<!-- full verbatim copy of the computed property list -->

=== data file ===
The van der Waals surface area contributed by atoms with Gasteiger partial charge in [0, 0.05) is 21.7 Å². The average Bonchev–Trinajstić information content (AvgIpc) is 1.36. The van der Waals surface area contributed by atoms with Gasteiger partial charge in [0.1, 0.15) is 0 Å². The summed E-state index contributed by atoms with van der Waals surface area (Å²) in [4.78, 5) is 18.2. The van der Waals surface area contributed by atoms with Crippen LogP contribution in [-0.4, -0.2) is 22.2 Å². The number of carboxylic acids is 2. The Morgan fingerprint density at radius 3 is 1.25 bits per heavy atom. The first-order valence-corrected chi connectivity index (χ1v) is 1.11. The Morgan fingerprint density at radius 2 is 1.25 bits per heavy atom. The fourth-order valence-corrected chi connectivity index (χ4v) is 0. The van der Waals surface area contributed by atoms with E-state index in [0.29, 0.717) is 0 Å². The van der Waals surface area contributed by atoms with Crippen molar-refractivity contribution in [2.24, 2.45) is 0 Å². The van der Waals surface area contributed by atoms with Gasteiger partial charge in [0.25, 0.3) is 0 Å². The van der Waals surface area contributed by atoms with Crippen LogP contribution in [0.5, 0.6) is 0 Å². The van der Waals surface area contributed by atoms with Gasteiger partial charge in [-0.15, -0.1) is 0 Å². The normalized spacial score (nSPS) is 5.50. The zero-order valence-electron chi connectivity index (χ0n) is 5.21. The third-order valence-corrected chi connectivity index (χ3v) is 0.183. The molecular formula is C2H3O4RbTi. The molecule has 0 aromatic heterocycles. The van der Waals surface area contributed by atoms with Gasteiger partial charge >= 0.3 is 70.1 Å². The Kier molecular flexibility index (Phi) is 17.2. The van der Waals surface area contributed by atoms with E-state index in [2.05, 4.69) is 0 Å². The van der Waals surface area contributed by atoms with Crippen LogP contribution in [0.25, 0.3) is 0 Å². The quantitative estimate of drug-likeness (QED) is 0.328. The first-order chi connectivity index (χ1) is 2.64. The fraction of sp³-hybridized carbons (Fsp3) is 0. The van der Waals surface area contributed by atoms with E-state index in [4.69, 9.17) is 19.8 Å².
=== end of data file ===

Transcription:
The van der Waals surface area contributed by atoms with Gasteiger partial charge in [0, 0.05) is 21.7 Å². The average Bonchev–Trinajstić information content (AvgIpc) is 1.36. The van der Waals surface area contributed by atoms with Gasteiger partial charge in [0.1, 0.15) is 0 Å². The summed E-state index contributed by atoms with van der Waals surface area (Å²) in [4.78, 5) is 18.2. The van der Waals surface area contributed by atoms with Crippen LogP contribution in [-0.4, -0.2) is 22.2 Å². The number of carboxylic acids is 2. The Morgan fingerprint density at radius 3 is 1.25 bits per heavy atom. The first-order valence-corrected chi connectivity index (χ1v) is 1.11. The Morgan fingerprint density at radius 2 is 1.25 bits per heavy atom. The fourth-order valence-corrected chi connectivity index (χ4v) is 0. The van der Waals surface area contributed by atoms with E-state index in [0.29, 0.717) is 0 Å². The van der Waals surface area contributed by atoms with Crippen molar-refractivity contribution in [2.24, 2.45) is 0 Å². The van der Waals surface area contributed by atoms with Gasteiger partial charge in [0.25, 0.3) is 0 Å². The van der Waals surface area contributed by atoms with Crippen LogP contribution in [0.5, 0.6) is 0 Å². The van der Waals surface area contributed by atoms with Gasteiger partial charge in [-0.15, -0.1) is 0 Å². The normalized spacial score (nSPS) is 5.50. The zero-order valence-electron chi connectivity index (χ0n) is 5.21. The third-order valence-corrected chi connectivity index (χ3v) is 0.183. The molecular formula is C2H3O4RbTi. The molecule has 0 aromatic heterocycles. The van der Waals surface area contributed by atoms with Gasteiger partial charge >= 0.3 is 70.1 Å². The Kier molecular flexibility index (Phi) is 17.2. The van der Waals surface area contributed by atoms with E-state index in [2.05, 4.69) is 0 Å². The van der Waals surface area contributed by atoms with Crippen LogP contribution in [0.25, 0.3) is 0 Å². The quantitative estimate of drug-likeness (QED) is 0.328. The first-order chi connectivity index (χ1) is 2.64. The fraction of sp³-hybridized carbons (Fsp3) is 0. The van der Waals surface area contributed by atoms with E-state index in [4.69, 9.17) is 19.8 Å².